My time on Ammassalik was over. Before I'd left London I'd booked a ticket for the ferry back to Kulusuk. The helicopter ride over had been fun but I really fancied a little sea voyage off East Greenland. It was the first scheduled ferry journey of the year - the sea ice had only recently melted enough to allow easy sailing. I packed up my things and wandered down to the port under gloomy skies.
The boat was supposed to leave at 9am, but there was little sign of any activity. I hung around on the dock until 9.30 and then vaguely wandered on board. I showed someone my ticket, and then watched dark shoals of large fish speeding around in the water. At 11.15, we chugged away from the dock, and set off for Kulusuk. The only passengers were me and five Danes. I stood on deck in the chilly breeze, swaying with the boat and watching icebergs drift by. The seas were mostly clear. The boat didn't even need to avoid most of the icebergs - it was quite happy to ride over them.
After a couple of hours I imagined we were not too far from Kulusuk, and I started to think about what I would do there for two days. Suddenly, a crew member asked to see my ticket again. He looked a bit worried and I wondered why. I soon found out. The boat was not two hours late but two days late. Its weekly run took it all around the settlements of Ammassalik district, and today it was not actually going to Kulusuk, but to Sermiligaaq, the most remote village on the schedule. My journey was not nearly over - it had barely begun.
I sometimes have crazy dreams about accidentally getting boats or trains to completely the wrong place. This was the first time it had ever happened to me. I felt a slight sense of panic for about 10 seconds, and then realised that this was in no way a bad thing. I would have to spend another 90 pounds on a helicopter back to Kulusuk in the morning, but on the plus side I was in for a 12 hour round trip up the savage coast of East Greenland, to a remote village that I wouldn't have otherwise gone to. The crew and the Danes couldn't understand why I was smiling so much.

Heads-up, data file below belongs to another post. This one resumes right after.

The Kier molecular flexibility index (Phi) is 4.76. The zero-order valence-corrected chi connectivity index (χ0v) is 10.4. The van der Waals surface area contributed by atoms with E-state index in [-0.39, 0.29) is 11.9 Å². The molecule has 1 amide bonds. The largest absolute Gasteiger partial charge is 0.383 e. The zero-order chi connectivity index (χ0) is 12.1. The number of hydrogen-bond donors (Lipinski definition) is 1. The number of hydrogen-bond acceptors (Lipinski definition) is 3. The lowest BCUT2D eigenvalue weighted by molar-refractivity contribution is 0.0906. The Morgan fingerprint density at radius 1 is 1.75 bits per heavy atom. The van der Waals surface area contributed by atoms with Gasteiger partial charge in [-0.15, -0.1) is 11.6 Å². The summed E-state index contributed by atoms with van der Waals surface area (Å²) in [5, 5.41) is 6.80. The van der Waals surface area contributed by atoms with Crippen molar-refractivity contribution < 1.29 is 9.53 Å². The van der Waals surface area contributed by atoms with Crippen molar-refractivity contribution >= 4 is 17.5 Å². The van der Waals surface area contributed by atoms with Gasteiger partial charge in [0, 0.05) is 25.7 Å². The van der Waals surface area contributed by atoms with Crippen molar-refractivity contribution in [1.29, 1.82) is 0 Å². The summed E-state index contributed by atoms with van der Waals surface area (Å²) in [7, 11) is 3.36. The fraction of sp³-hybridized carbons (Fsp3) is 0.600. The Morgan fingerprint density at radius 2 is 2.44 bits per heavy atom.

We sailed up Ammassalik Fjord. It was nothing like as ice-choked as Sermilik Fjord. It was a dull grey day and the seas and mountains looked gloomy. I lost track of time as we gently rolled along, rising and falling with the swell. I chatted to the Danes, who had travelled a lot in Nordic parts, and I chatted to one of the crew who could speak English. A couple of the other crew had simply said "Kulusuk!" and laughed as I passed them on the deck. It was all meant in a good spirit.
After almost six hours we reached Sermiligaaq. It was a slice of Greenland life that I was incredibly happy to have had this chance to see. The tiny ragged village was the first sign of human life that there had been in all the miles of fjord since Tasiilaq. It seemed unbelievable that people could live here. The arrival of the boat was quite an event - our main mission here was to deliver supplies. The Danes and I left the boat crew to their work. We had an hour to kill before heading back and I wandered around the village. The only activity was at the dock - everywhere else was deserted. In the cold drizzle it didn't look like a very inviting place.
The boat finished its delivery, and we headed back. I watched Sermiligaaq recede into the forbidding mountains, and we sailed back into the endlessness. It was 5pm, and it was getting colder. I spent most of the return journey indoors, sheltering from icy winds. I'd brought no food with me, naturally, having expected to be on Kulusuk by lunchtime. But the Danes took pity on me, sharing biscuits and sandwiches, and the crew even offered me a share of their cooked dinner. It was very kind but I had to refuse on the grounds of vegetarianism. I probably offended them greatly. I felt bad.
Eventually, at 11pm, we chugged back into Kong Oskars Havn, and the familiar sights of Tasiilaq drifted back into view. The heavy cloud made the Greenlandic evening almost feel like it might turn into a night. I got off the boat and walked unsteadily back up to the Red House, where luckily they had room to put me up again. That night, and for days after, I felt the rocking of the boat as I lay in bed, and I saw icebergs and mountains and stern grey seas when I closed my eyes.